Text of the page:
Make sure you eat lean protein and vegetables with each meal. You need protein to recover and build muscle, and you need to get your micronutrients from fruits and vegetables. Both of these food sources will also help keep you full. You won’t feel hungry an hour after your last meal.

Eat healthy fats like egg yolks, red meat and fish in moderation: You need a certain amount of fats in your diet, as they regulate all sorts of things, from cellular health to testosterone production. However, you want the right kind for optimal health. Skip the fats in donuts and ice cream, and try to eat whole-food fat sources high in omega-3s.

Try to avoid processed, sugary foods for most of your meals. Not that these are “bad” per se, but if you aren’t tracking calories and measuring food, it’s very, very easy to overeat the fun stuff. Especially since it’s delicious, and not very filling.

Examples of Not-So-Important 80% Habits

Obsessing over meal timing. Meal timing doesn’t really matter for most people. At an advanced level, it may come into play, especially pre and post workout nutrition.

But unless you’re an elite athlete, you don’t need to worry about this. Just eat when it fits your schedule. And try not to let yourself get so hungry you’ll eat everything in sight.

Expensive supplements. While some supplements can definitely be beneficial, they won’t do much for you if the rest if your diet is crap.

Think of supplements the icing on the cake, accounting for the final 3% to 5% of an overall plan. Supplements are only worth your trouble if the rest of your diet is on track.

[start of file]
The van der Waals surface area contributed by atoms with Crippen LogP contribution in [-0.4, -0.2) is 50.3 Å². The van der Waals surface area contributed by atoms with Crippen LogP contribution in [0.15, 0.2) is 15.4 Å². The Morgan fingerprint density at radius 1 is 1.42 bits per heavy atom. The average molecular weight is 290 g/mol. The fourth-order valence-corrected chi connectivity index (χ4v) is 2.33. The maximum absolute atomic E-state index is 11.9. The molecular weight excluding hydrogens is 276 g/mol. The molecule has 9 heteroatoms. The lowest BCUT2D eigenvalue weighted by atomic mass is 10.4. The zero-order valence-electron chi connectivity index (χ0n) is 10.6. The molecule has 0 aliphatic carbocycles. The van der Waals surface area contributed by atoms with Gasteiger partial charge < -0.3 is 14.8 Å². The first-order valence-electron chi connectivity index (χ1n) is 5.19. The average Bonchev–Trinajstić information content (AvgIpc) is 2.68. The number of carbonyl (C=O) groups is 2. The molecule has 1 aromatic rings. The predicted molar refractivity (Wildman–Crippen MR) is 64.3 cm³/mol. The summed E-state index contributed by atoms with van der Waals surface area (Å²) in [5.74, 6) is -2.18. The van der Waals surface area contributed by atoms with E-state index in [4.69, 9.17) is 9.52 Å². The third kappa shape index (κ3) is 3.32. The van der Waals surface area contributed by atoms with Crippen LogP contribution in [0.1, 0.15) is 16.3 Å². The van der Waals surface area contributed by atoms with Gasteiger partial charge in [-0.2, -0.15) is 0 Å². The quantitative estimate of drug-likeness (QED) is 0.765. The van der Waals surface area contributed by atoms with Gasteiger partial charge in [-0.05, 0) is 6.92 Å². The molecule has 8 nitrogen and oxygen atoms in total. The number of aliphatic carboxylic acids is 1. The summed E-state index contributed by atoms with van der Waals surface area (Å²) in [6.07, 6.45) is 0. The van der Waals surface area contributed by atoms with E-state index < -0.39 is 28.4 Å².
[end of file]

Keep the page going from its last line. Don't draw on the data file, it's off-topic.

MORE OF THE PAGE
Worrying about organic vs. non-organic, artificial sweeteners, GMOs, etc… Despite what the media would have you believe, these issues are barely worth debating for most people. Avoid gluten if you have Celiac’s disease…but if that’s not you, don’t worry about it.

If you’re the specimen of perfect health, then maybe you can lecture people about organic vs. non-organic blueberries. However, if you’re the out-of-shape person eating McDonalds three times a week, you have bigger things to worry about.

The Takeaway

Focus on the big habits mentioned above, and you’ll be much better off than 90% of the general population.

Flexible Dieting for Fat Loss?

Lift weights, eat protein and veggies with each meal, keep your fats low to moderate, and eat some carbs after your workouts. Meal timing doesn’t matter. If you get stuck, try reducing your portions slightly.

Flexible Dieting for Building Muscle and Strength?

Eat protein, vegetables, and carbs for most of your meals, especially pre- and pos- workout. You may benefit from spreading your protein intake throughout the day.

But it probably won’t make much difference. If you aren’t gaining weight, add some peanut butter to your meals.

Eventually, you may reach a point where you need to get very precise with your meals to get to the next level. However, if you don’t plan to step on stage and compete in any physique or strength sports, you should be just fine sticking to the basics.

Focus on the important habits, and you’ll be just fine.

matt dustin, Flexible Dieting

About the Author:

Matt Dustin is an online trainer, performance coach, and fitness author based in San Diego, California. He believes in training for both performance and aesthetics, but is mostly a fitness bro at heart.

You can learn more at his website, The Athletic Physique, or follow him on Facebook and Twitter.


  1. […] Flexible Dieting: Is it right for you? via Eric Bach […]